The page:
The premise is that Earth is fucked and super populated and polluted and all those wonderful things we can see in our future right now, so all the rich people built a space station called Elysium and moved there to live in idyllic mansions surrounded by palm trees and swimming pools.

And this is where it starts to fall flat, because the worldbuilding ends there.  All it would have taken is a few more lines of dialogue to tie everything together with a throw-away explanation or two, but instead they leave ambiguous plot ends flapping around and the audience wondering “so… why is that?”.

Elysium residents have access to Med Bays which scan your body and instantly heal each and every thing wrong with it, from split ends in your hair to cancer in your blood cells (how did they design this technology and not solve any of the other problems lying around?  *shrug*).  There was a line somewhere that suggested people are living 200+ years so they also presumably extend your life and keep you young and beautiful forever.  Every single house on Elysium has one of these med bays, and it takes a whole, like, two minutes to cure every single ailment known to man.  For some reason, even though every single house has a med bay and they also have dozens of EMS ships filled with dozens of med bays which are all run by robots so there isn’t even any manpower cost in running them, Elysium refuses to let anyone on Earth use a med bay unless they are promoted to the rank of Elysium Citizen, even pushing it to the degree of needing special identification coded into your DNA before the med bay will activate.

The character development of every single person on Earth is something like this:  “I am sick and will die if I don’t go to Elysium and use a med bay – Therefore I must go to Elysium no matter what the cost.”
The character development of every single person on Elysium is split between “Ew people from Earth are gross” and “I will take over the world.”
That’s as deep as character development gets in this movie.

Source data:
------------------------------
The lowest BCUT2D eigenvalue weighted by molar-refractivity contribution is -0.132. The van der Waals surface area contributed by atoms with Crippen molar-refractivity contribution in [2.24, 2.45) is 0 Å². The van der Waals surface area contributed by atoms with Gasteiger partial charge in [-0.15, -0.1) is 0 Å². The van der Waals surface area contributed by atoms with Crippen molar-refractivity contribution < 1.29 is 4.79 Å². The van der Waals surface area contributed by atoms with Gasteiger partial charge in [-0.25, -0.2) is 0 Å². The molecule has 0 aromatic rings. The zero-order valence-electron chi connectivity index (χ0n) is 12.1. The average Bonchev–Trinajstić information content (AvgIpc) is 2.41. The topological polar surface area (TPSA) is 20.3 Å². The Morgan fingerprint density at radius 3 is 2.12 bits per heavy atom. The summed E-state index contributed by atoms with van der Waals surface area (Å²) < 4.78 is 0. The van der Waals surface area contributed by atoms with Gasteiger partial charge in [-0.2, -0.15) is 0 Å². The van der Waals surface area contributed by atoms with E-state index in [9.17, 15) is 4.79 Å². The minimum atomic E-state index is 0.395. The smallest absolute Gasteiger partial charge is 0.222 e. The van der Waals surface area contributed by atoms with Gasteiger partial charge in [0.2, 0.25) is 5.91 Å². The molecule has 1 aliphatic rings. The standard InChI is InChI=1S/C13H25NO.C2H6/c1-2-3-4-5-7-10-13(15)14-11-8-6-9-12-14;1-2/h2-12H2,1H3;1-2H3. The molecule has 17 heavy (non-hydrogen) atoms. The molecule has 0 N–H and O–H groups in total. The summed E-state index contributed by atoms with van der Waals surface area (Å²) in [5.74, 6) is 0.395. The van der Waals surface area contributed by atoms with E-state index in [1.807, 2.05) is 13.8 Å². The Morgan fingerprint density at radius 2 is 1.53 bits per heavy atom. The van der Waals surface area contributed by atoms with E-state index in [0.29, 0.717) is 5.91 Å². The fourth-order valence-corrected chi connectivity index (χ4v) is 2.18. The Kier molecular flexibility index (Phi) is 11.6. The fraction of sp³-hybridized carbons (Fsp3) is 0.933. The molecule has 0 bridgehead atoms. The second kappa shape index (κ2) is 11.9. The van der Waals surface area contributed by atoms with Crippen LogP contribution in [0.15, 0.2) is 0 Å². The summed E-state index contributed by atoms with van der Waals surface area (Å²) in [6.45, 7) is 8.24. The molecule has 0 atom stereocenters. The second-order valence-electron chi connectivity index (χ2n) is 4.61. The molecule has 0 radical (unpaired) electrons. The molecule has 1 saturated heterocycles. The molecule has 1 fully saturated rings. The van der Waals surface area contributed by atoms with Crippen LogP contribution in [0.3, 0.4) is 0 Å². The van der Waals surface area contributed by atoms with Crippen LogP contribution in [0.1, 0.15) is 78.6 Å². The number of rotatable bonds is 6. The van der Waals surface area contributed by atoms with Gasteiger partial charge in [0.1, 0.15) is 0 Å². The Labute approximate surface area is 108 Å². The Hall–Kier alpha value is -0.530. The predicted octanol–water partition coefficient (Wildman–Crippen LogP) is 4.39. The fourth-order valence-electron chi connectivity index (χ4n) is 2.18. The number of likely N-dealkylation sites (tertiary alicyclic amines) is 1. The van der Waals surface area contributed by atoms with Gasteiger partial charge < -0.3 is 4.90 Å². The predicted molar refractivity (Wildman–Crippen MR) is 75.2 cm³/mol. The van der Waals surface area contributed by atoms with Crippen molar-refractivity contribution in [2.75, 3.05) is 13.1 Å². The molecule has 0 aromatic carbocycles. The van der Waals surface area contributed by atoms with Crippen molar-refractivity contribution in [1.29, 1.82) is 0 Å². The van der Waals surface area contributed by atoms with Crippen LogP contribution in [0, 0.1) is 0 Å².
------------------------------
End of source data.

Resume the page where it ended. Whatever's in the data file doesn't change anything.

Unsurprisingly, desperate people are attacking Elysium all the time trying to get to a med bay, which results in things like Elysium launching missiles at them and blowing them all to shit.  Just put a fucking med bay on Earth, and the attacks stop.  WHY IS THIS SO HARD FOR YOU TO FIGURE OUT??  Jesus.  There is absolutely no worldbuilding development that explains why they’re so stingy with their plentiful med bays, other than “Ew Earth people are gross” (not that you need to touch them or see them if you leave a fucking automated med bay on Earth, mind you… and in fact you would see less of them because they wouldn’t keep trying to come to your station to use your med bays), and “We need a reason for Matt Damon to go to Elysium” (undoubtedly the true reason).  It’s so sloppy that it was distracting for the entire movie.
Are they withholding med bays because………. Of limited resources? (Unlikely when there’s a million med bays lying around and people use them for face lifts… but plausible that they want to withhold those resources for their greedy facelifts?  But they don’t explain what they run on or how they work, so…)
Maybe the life extension benefits are too costly when the world is already packed? (plausible, but again, you think they could have mentioned that.  They’re already sequestered on their little space station, why do they care if the Earth stays crowded and fucked)
Because they’re huge elitist dicks? (This seems to be the only explanation, but there are so many other reasons to just throw a token med bay ship down there, like, NOT BEING ATTACKED ALL THE FUCKING TIME).
It feels like it would have worked a lot better if it were a truly alien race living up there on a spaceship with their super crazy technology we can’t understand, enslaving humans to build their robots, but hey they can cure diseases so let’s try to get to those med bays!  … but no, they’re humans, and they’re dicks with no really well explained reason for being so.  Yes, humans are dicks to lower classes of humans, that is well established.  But THE MED BAYS ARE FULLY AUTOMATED.  If only the med bays took fully trained personnel to run, oh look!  A reason to not have them on Earth!  But nooo.  No explanation provided.